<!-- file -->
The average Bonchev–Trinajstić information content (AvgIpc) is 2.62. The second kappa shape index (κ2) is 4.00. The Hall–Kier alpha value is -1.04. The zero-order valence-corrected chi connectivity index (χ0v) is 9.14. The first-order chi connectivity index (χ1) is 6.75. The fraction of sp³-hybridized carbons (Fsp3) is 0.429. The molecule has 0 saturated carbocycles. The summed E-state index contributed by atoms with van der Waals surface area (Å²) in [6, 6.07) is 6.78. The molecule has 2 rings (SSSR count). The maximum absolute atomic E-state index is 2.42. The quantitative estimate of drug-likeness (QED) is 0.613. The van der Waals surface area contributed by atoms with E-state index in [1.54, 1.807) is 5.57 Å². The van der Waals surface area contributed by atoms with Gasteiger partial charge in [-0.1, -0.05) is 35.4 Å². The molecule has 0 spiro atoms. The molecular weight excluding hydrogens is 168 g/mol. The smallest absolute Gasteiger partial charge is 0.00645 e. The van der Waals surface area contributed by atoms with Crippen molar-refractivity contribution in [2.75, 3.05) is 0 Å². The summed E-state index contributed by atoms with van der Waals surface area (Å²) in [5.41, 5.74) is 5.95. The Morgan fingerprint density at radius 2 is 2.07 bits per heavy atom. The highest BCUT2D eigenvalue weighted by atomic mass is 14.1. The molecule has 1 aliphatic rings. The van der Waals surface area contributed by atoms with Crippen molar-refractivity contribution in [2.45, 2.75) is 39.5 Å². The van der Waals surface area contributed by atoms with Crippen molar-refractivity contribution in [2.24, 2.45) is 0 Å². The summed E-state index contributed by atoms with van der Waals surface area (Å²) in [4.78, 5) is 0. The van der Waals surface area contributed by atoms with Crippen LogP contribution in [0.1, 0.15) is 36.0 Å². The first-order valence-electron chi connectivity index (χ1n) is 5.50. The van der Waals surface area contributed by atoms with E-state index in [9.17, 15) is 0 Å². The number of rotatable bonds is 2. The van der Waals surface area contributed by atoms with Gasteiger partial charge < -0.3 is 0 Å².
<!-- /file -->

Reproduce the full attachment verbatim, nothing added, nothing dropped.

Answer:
The average Bonchev–Trinajstić information content (AvgIpc) is 2.62. The second kappa shape index (κ2) is 4.00. The Hall–Kier alpha value is -1.04. The zero-order valence-corrected chi connectivity index (χ0v) is 9.14. The first-order chi connectivity index (χ1) is 6.75. The fraction of sp³-hybridized carbons (Fsp3) is 0.429. The molecule has 0 saturated carbocycles. The summed E-state index contributed by atoms with van der Waals surface area (Å²) in [6, 6.07) is 6.78. The molecule has 2 rings (SSSR count). The maximum absolute atomic E-state index is 2.42. The quantitative estimate of drug-likeness (QED) is 0.613. The van der Waals surface area contributed by atoms with E-state index in [1.54, 1.807) is 5.57 Å². The van der Waals surface area contributed by atoms with Gasteiger partial charge in [-0.1, -0.05) is 35.4 Å². The molecule has 0 spiro atoms. The molecular weight excluding hydrogens is 168 g/mol. The smallest absolute Gasteiger partial charge is 0.00645 e. The van der Waals surface area contributed by atoms with Crippen molar-refractivity contribution in [2.75, 3.05) is 0 Å². The summed E-state index contributed by atoms with van der Waals surface area (Å²) in [5.41, 5.74) is 5.95. The Morgan fingerprint density at radius 2 is 2.07 bits per heavy atom. The highest BCUT2D eigenvalue weighted by atomic mass is 14.1. The molecule has 1 aliphatic rings. The van der Waals surface area contributed by atoms with Crippen molar-refractivity contribution in [2.45, 2.75) is 39.5 Å². The van der Waals surface area contributed by atoms with Crippen molar-refractivity contribution in [2.24, 2.45) is 0 Å². The summed E-state index contributed by atoms with van der Waals surface area (Å²) in [4.78, 5) is 0. The van der Waals surface area contributed by atoms with Crippen LogP contribution in [0.1, 0.15) is 36.0 Å². The first-order valence-electron chi connectivity index (χ1n) is 5.50. The van der Waals surface area contributed by atoms with E-state index in [9.17, 15) is 0 Å². The number of rotatable bonds is 2. The van der Waals surface area contributed by atoms with Gasteiger partial charge < -0.3 is 0 Å².